Ba mhaith liom bheith dearfach ar an lá iontach seo, atá tábhachtach do leanaí na tíre agus clann ár gclainne amach anseo. Déanaim comhghairdeas arís leis an Aire. Déanfaidh muid i Sinn Féin ár gcuid chun daoine a tharraingt amach ag vótáil agus a chinntiú go dtabharfar tacaíocht don reifreann seo. Ba cheart go mbainfeadh na Billí a bheidh á phlé againn amach anseo le brí agus éiteas an méid atá déanta againn sa reachtaíocht seo, agus go mbeidís ar son leanaí na tíre.

Ba bhreá liom freisin tréaslú leis an Aire as an obair mhór atá ar siúl agus déanta aici agus ag a comhghleacaithe. Before making my concluding remarks on the proposed constitutional amendment, I thank and congratulate Senator Aideen Hayden on her very impressive and impassioned intervention. I was particularly admiring of her knowledge of Dáil and Seanad history. I presume it was in the Oireachtas that the comment was made that we could not deal with contraception until we had a united Ireland. I was tempted to intervene in order to point out that this person at least understood the unitive as well as the procreative dimension of the issue.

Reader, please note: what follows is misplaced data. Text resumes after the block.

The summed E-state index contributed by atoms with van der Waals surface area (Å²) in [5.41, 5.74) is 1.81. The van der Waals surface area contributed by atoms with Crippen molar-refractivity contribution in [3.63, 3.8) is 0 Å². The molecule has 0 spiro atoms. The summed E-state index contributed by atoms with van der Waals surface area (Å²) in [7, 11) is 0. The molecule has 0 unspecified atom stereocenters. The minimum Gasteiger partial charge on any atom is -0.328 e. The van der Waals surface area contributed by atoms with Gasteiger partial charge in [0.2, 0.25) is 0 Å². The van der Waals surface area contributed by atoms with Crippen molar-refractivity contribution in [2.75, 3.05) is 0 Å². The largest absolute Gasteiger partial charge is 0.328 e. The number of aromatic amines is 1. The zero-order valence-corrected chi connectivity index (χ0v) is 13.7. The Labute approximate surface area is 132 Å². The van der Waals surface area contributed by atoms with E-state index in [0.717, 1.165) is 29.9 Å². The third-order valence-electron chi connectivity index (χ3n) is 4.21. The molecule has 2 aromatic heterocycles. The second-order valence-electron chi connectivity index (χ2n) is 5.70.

The Minister and her team have done well in bringing this proposal successfully through the Houses. I have acknowledged that the wording strikes a balance between the competing rights at issue. I remain of the view, however, that it could be improved by the resolution of certain ambiguities, as set out in my amendments. I accept that the Minister had to do what she had to do and thank her for considering the amendments and giving her response. I am a great fan of the natural law basis of the Constitution and, in that regard, welcome the reference to the natural and imprescriptible rights of all children. It will be a very good day when these words are inserted into the Constitution. I am a person who views proposed constitutional change with a sceptical eye, as it is the duty of all of us to do. We have already seen in the lifetime of the Government that those who looked at proposed constitutional change with a sceptical eye were vindicated when the matter was put to the people. I refer, of course, to the proposal on increased powers for Oireachtas inquiries. It is right and proper that we should be very cagey about any proposed constitutional change. I approach the issue from the perspective of one who believes passionately that we must attempt to secure the best interests of children in society. The presumption that the best interests of children are secured within the family remains intact, as the Minister said. Sadly, however, there are situations where the State must endeavour to supply the place of the parent.